Continental T51


Bell 47 XH-13F experimental bw.jpg
The T51-powered Bell 201/XH-13F in a hover
Type Turboshaft
National origin United States
Manufacturer Continental Aviation and Engineering
Developed from Turbomeca Artouste

The Continental CAE T51 was a small turboshaft engine produced by Continental Aviation and Engineering (CAE) under license from Turbomeca. A development of the Artouste, it was followed by three additional turboshaft engines, the T72, the T65, and the T67.[1] However, none of these engines, including the T51, entered full production. CAE abandoned turboshaft development in 1967 after the XT67 lost to the Pratt & Whitney Canada PT6T (T400) to power the Bell UH-1N Twin Huey.[1]

Variants and derivatives

(Model 210) Based on the Turbomeca Artouste I; 280 shp.[1]
(Model 220-2) Based on the Turbomeca Artouste II; 425 shp.[1]
(Model 217-5) Based on the Turbomeca Astazou; 600 shp.[1]
(Model 217-10) A scaled-down version of the Astazou; competed against the Allison T63 to power the Light Observation Helicopter; 305 shp.[1]
(Model 217A) two engines driving a common gearbox; based on the Turbomeca Astazou X and T72; 1,540 shp.[1]
Model 210
Company designation for the XT51-1
Model 217-5
Company designation for the XT72
Model 217-10
Company designation for the XT65
Model 217A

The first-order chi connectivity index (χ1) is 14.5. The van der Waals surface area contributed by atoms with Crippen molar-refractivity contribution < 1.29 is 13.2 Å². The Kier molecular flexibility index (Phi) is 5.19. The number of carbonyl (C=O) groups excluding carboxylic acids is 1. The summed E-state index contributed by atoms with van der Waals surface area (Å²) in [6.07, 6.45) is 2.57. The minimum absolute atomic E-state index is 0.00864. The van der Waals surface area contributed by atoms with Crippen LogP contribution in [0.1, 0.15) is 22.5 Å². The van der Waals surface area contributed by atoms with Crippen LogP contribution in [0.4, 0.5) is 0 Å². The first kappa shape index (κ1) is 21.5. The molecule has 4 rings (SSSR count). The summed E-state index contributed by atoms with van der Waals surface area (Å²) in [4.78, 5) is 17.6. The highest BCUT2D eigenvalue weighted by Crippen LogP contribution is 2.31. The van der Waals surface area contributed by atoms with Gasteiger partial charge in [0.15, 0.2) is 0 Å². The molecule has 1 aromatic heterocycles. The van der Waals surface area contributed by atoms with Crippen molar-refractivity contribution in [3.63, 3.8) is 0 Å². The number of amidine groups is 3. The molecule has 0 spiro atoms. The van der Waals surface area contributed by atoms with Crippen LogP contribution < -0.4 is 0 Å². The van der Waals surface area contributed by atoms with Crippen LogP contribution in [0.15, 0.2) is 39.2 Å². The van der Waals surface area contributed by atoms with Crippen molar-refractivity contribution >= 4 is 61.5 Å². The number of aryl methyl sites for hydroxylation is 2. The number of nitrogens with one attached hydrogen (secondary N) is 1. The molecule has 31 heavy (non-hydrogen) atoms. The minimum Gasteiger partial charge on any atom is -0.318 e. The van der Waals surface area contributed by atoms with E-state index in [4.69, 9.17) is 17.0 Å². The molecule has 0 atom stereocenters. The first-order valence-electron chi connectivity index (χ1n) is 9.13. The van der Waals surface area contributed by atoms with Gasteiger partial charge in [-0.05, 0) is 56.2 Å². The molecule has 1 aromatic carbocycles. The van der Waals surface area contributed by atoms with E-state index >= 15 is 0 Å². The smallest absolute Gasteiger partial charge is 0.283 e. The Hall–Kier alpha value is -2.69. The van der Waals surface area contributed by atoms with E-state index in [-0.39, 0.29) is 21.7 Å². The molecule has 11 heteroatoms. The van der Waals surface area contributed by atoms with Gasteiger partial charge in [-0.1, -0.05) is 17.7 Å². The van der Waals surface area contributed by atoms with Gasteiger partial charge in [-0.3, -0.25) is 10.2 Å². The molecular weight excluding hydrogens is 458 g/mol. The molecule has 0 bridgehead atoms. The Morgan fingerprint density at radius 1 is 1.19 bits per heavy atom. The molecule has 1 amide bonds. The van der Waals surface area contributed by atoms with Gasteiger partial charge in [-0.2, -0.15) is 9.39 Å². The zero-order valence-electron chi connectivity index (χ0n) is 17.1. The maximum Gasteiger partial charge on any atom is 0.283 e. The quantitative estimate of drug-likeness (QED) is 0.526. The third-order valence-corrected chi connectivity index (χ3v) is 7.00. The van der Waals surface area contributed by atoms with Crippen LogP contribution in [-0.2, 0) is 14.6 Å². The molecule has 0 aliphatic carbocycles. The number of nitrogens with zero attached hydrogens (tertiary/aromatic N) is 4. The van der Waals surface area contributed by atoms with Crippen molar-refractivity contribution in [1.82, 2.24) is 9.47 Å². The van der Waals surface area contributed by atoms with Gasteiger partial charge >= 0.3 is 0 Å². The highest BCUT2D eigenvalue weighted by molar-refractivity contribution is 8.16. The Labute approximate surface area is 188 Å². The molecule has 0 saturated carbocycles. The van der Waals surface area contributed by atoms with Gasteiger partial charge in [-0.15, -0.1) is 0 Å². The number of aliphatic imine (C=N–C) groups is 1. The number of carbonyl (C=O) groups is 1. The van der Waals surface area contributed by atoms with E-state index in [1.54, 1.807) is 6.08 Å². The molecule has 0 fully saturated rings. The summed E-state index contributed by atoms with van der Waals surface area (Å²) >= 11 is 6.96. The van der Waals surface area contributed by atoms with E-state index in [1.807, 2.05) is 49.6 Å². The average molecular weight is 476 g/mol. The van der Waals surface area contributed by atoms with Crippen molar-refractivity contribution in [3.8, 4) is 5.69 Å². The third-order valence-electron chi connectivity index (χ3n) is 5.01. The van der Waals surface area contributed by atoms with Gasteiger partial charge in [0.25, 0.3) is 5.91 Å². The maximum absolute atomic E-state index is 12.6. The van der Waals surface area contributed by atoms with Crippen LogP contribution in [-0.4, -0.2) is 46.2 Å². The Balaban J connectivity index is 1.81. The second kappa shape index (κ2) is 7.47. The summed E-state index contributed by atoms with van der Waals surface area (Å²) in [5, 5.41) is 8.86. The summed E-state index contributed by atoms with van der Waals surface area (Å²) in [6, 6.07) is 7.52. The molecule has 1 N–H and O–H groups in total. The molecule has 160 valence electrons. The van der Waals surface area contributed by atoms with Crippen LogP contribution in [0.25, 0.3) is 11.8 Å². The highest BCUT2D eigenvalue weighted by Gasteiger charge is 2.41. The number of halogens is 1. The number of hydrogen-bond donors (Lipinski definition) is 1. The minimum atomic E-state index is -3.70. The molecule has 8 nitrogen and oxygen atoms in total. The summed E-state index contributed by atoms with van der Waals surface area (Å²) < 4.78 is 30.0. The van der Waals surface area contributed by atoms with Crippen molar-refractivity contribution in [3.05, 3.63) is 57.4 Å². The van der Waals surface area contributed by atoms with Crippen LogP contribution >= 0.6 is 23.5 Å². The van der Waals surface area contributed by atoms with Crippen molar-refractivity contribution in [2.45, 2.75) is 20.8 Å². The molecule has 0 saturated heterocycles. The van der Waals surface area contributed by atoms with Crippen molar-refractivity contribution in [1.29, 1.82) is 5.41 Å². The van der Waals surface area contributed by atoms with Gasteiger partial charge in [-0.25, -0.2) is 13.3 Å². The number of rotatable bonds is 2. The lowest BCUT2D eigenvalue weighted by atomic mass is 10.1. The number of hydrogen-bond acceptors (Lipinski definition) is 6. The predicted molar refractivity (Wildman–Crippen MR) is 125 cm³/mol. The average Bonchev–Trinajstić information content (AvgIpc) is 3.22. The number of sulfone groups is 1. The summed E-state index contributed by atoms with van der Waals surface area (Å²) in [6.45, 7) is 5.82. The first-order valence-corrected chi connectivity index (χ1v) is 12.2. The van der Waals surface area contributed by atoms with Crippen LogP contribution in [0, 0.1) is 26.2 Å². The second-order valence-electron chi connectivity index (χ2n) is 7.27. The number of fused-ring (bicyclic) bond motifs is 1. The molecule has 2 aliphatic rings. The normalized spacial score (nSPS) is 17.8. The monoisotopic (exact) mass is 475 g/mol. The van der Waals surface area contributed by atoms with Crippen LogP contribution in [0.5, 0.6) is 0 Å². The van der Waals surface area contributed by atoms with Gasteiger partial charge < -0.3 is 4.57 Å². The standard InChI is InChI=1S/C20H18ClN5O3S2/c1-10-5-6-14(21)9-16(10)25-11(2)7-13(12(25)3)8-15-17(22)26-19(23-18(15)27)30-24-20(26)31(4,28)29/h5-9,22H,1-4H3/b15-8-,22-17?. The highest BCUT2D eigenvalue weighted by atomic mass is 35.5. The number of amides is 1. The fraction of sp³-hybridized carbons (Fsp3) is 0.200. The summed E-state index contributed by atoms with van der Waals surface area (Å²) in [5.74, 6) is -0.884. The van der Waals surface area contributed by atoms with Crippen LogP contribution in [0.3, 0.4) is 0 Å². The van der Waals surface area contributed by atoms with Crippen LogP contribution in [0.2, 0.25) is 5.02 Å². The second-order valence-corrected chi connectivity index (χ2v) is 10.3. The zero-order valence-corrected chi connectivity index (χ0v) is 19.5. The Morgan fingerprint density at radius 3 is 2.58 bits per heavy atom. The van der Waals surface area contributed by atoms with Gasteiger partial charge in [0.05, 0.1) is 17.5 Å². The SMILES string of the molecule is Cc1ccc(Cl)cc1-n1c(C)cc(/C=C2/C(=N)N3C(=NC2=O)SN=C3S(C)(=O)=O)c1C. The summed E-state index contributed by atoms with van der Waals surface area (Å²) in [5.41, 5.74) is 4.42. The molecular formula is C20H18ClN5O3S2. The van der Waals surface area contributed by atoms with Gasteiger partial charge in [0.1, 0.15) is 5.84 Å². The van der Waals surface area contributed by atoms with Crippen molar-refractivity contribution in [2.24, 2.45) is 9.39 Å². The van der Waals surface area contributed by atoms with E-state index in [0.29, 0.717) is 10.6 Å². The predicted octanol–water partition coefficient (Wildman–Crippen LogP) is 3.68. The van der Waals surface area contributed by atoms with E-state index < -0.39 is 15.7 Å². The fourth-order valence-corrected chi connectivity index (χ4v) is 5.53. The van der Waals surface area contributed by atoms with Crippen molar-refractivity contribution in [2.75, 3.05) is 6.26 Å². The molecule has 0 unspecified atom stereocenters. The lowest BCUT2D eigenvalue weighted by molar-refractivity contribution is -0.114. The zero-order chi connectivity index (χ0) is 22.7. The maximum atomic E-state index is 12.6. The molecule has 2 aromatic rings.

Company designation for the XT67
Model 217A-2A
Company designation for the T67-T-1[2]
Model 219
similar to 220-2 with extra axial compressor stage
Model 220-2
Company designation for the XT51-3
Model 227-4A
Company designation for the T65-T-1[2]
Model TS325-1
Alternative company designation for the T65-T-1[2]
Model 327-5
Turboprop version of the T65-T-1[2]



Specifications (XT51-3)

Data from Aircraft engines of the World 1957[3]

General characteristics

  • Type: Turboshaft
  • Length: 45.1 in (1,150 mm)
  • Width:17.8 in (450 mm)
  • Height:21.5 in (550 mm)
  • Diameter:
  • Dry weight: 236 lb (107 kg)


  • Compressor: 1-stage centrifugal flow
  • Combustors: annular compustion chamber
  • Turbine: 2-stage axial flow
  • Fuel type: JP-4
  • Oil system: pressure spray at 20 psi (140 kPa)


  • Maximum power output:
  • Maximum power:425 shp (317 kW) at 34,800 rpm at sea level
  • Maximum continuous power:375 shp (280 kW)at 34,800 rpm at sea level
  • Overall pressure ratio: 3.9:1
  • Air mass flow: 7 lb/s (190 kg/min)
  • Turbine inlet temperature: TIT : 1,093.15 K (1,508.00 °F; 820.00 °C); JPT: : 838.15 K (1,049.00 °F; 565.00 °C)
  • Fuel consumption: 370 lb/h (170 kg/h)
  • Thrust-to-weight ratio: 1.887 lbf/shp (11.26 N/kW)

See also

Related development

Comparable engines

Related lists


  1. ^ a b c d e f g Leyes II, Richard A.; William A. Fleming (1999). The History of North American Small Gas Turbine Aircraft Engines. Washington, DC: Smithsonian Institution. pp. 113–121. ISBN 1-56347-332-1.
  2. ^ a b c d e Wilkinson, Paul H. (1966). Aircraft engines of the World 1966/77 (21st ed.). London: Sir Isaac Pitman & Sons Ltd. pp. 78–79.
  3. ^ Wilkinson, Paul H. (1957). Aircraft engines of the World 1957 (13th ed.). London: Sir Isaac Pitman & Sons Ltd. p. 52.

Further reading

  • Gunston, Bill (2006). World Encyclopedia of Aero Engines, 5th Edition. Phoenix Mill, Gloucestershire, England, UK: Sutton Publishing Limited. ISBN 0-7509-4479-X.

External links

  • Turbomeca website